On February 3, 2023, five women dancers and cultural leaders gathered on Tulane’s campus for a panel on “African-American Women Affecting the Arts in New Orleans,” as part of a larger biannual program, Women and Movement, which highlights the diverse cultural, professional, and community work of New Orleanian and Gulf South women. The event was organized by the New Orleans Center for the Gulf South and Dr. John “Ray” Proctor, professor in the Department of Theatre and Dance.
Panelists were Ausettua Amor Amenkum, Mariama Curry, Jarrell Hamilton, Kai Knight and Greer Goff Mendy, all of whose full credentials can be found below in more detail. Moderating was Lauren Turner-Hines, creative director of No Dream Deferred, who guided conversations around representation, exploitation, mentorship, and the history of the creative arts in New Orleans. The speakers connected on personal and professional levels alike, speaking in front of an intimate, passionate audience while seeking solutions for long-held frustrations like lack of infrastructure and funding support for arts organizations in New Orleans.
One of the questions posed by Turner-Hines was regarding experiences seeing Black art commodified in the city of New Orleans, which given time of year, immediately brought Mardi Gras into the conversation. This was particularly with regard to Black Masking Indians, who have paraded for over two centuries and are central to the city’s history of Carnival. The women spoke of how members of these tribes put their own money, physicality and intellectual property into these performances year after year (as well as all year) without any expectation of compensation. But if a photographer gets a photo of the performance, they may earn a significant amount of money, and usually the subject never sees a dime.
The women also spoke to their location at Tulane, acknowledging the roles played by former Department of Theatre & Dance Chair Barbara Hayley and Carolyn Barber-Pierre, Assistant Vice President for Student Affairs, in their time with the university. Amor Amenkum recalled the day Hayley called to offer her a teaching position on campus after seeing her perform, explaining that “From that one chance, that one opportunity, it opened up decades of teaching over here that I’m grateful for because it has allowed me not just to touch the lives of young people, but I have access to space where people can practice.”
A notable frustration within the entire room was the critical component of physical space. While the lack of funding for current or new spaces to be created was discussed, the greater concern was the absence of existing Black-owned spaces that should be maintained and operate to build generational wealth—which was echoed by several. When support for culture bearers is lacking and women of African descent in the dance community of New Orleans are still expected to perform culturally for outside visitors, what is the solution? As Mendy so eloquently put it, "Culture doesn't make people, people make the culture."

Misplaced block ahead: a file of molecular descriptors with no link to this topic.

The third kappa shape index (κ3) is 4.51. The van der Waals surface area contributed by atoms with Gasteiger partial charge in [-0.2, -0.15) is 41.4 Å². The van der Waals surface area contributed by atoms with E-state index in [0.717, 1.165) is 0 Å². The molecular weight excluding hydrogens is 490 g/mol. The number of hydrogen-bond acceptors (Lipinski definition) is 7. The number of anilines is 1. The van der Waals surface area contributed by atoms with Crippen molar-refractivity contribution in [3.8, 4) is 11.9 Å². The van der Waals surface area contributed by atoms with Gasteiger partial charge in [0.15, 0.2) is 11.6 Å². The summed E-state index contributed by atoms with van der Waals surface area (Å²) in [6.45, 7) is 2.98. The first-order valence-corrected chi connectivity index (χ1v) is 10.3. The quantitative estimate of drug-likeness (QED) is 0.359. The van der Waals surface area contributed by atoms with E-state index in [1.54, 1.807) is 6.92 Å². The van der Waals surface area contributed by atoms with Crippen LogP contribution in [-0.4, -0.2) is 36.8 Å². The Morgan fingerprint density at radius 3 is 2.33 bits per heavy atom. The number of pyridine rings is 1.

Rebecca Snedeker, Clark Executive Director of the New Orleans Center for the Gulf South agrees, and emphasizes, "We continue these annual panel discussions to introduce the Tulane community to arts leaders of New Orleans, and to make space for truth-telling around their lived experiences and challenges. Gathering women arts leaders by discipline and going deep in dialogue reveals shared dynamics that then can lead to revelation and organized actions. This year's event—featuring powerful dancers and leaders—continues this tradition."
The way New Orleans is sold to the world, it's a ‘culturally’ rich city, and when you use the word 'culture,' (people) immediately think 'culture, free.
- Ausettua Amor Amenkum — Big Queen, Washitaw Nation Big Indian Tribe, Artistic Director and Founding Member, Kumbuka African Drum and Dance Collective; Adjunct Professor, Tulane Department of Theater and Dance
- Mariama Curry — Founder/Artistic Director of Culu and N’Kafu Traditional African Dance Companies
- Jarrell Hamilton —Founder/Artistic Director of Jarrell Hamilton, Inc.; Director of De La Sol Dance Company; and Alum and Adjunct Professor, Tulane Department of Theater and Dance
- Kai Knight — Artistic Director, Silhouette Dance Ensemble and Breathe!; choreographer/performer/instructor, Kumbula African Drum and Dance Collective, Bamboula 2000; Adjunct Professor, Tulane Department of Theater and Dance
- Greer Goff Mendy — Director, Tekrema Center for Art and Culture
This event was supported by the Department of Theatre and Dance, the Africana Studies Program, TU Libraries, and the School of Liberal Arts. For more information on the Women and Movement series, send a message to firstname.lastname@example.org.
Please visit Women and Movement #11: African American Affecting the Arts in New Orleans: DANCE to view this series.